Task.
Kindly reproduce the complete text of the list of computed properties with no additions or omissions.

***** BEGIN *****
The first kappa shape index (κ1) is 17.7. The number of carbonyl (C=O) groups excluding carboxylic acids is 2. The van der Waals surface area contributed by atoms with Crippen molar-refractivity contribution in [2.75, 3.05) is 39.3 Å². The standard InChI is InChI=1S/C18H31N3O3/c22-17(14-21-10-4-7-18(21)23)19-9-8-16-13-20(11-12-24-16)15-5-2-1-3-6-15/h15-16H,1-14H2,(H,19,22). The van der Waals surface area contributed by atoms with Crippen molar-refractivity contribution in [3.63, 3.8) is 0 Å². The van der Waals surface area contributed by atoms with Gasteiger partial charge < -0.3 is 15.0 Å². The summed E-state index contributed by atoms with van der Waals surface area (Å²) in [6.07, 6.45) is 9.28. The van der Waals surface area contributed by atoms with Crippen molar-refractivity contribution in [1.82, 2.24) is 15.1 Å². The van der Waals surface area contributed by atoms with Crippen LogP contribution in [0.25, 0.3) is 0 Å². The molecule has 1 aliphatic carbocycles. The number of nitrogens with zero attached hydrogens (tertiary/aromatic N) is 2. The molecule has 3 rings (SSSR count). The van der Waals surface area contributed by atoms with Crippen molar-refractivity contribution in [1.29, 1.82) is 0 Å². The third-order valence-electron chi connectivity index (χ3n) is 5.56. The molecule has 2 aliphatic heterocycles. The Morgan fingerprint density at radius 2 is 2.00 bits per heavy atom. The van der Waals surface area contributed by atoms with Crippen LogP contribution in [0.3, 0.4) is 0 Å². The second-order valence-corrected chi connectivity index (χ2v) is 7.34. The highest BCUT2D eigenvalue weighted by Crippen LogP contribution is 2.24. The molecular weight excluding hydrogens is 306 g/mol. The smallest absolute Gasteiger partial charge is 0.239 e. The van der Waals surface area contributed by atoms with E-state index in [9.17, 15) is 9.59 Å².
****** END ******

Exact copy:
The first kappa shape index (κ1) is 17.7. The number of carbonyl (C=O) groups excluding carboxylic acids is 2. The van der Waals surface area contributed by atoms with Crippen molar-refractivity contribution in [2.75, 3.05) is 39.3 Å². The standard InChI is InChI=1S/C18H31N3O3/c22-17(14-21-10-4-7-18(21)23)19-9-8-16-13-20(11-12-24-16)15-5-2-1-3-6-15/h15-16H,1-14H2,(H,19,22). The van der Waals surface area contributed by atoms with Crippen molar-refractivity contribution in [3.63, 3.8) is 0 Å². The van der Waals surface area contributed by atoms with Gasteiger partial charge < -0.3 is 15.0 Å². The summed E-state index contributed by atoms with van der Waals surface area (Å²) in [6.07, 6.45) is 9.28. The van der Waals surface area contributed by atoms with Crippen molar-refractivity contribution in [1.82, 2.24) is 15.1 Å². The van der Waals surface area contributed by atoms with Crippen LogP contribution in [0.25, 0.3) is 0 Å². The molecule has 1 aliphatic carbocycles. The number of nitrogens with zero attached hydrogens (tertiary/aromatic N) is 2. The molecule has 3 rings (SSSR count). The van der Waals surface area contributed by atoms with Crippen molar-refractivity contribution in [1.29, 1.82) is 0 Å². The third-order valence-electron chi connectivity index (χ3n) is 5.56. The molecule has 2 aliphatic heterocycles. The Morgan fingerprint density at radius 2 is 2.00 bits per heavy atom. The van der Waals surface area contributed by atoms with Crippen LogP contribution in [0.3, 0.4) is 0 Å². The second-order valence-corrected chi connectivity index (χ2v) is 7.34. The highest BCUT2D eigenvalue weighted by Crippen LogP contribution is 2.24. The molecular weight excluding hydrogens is 306 g/mol. The smallest absolute Gasteiger partial charge is 0.239 e. The van der Waals surface area contributed by atoms with E-state index in [9.17, 15) is 9.59 Å².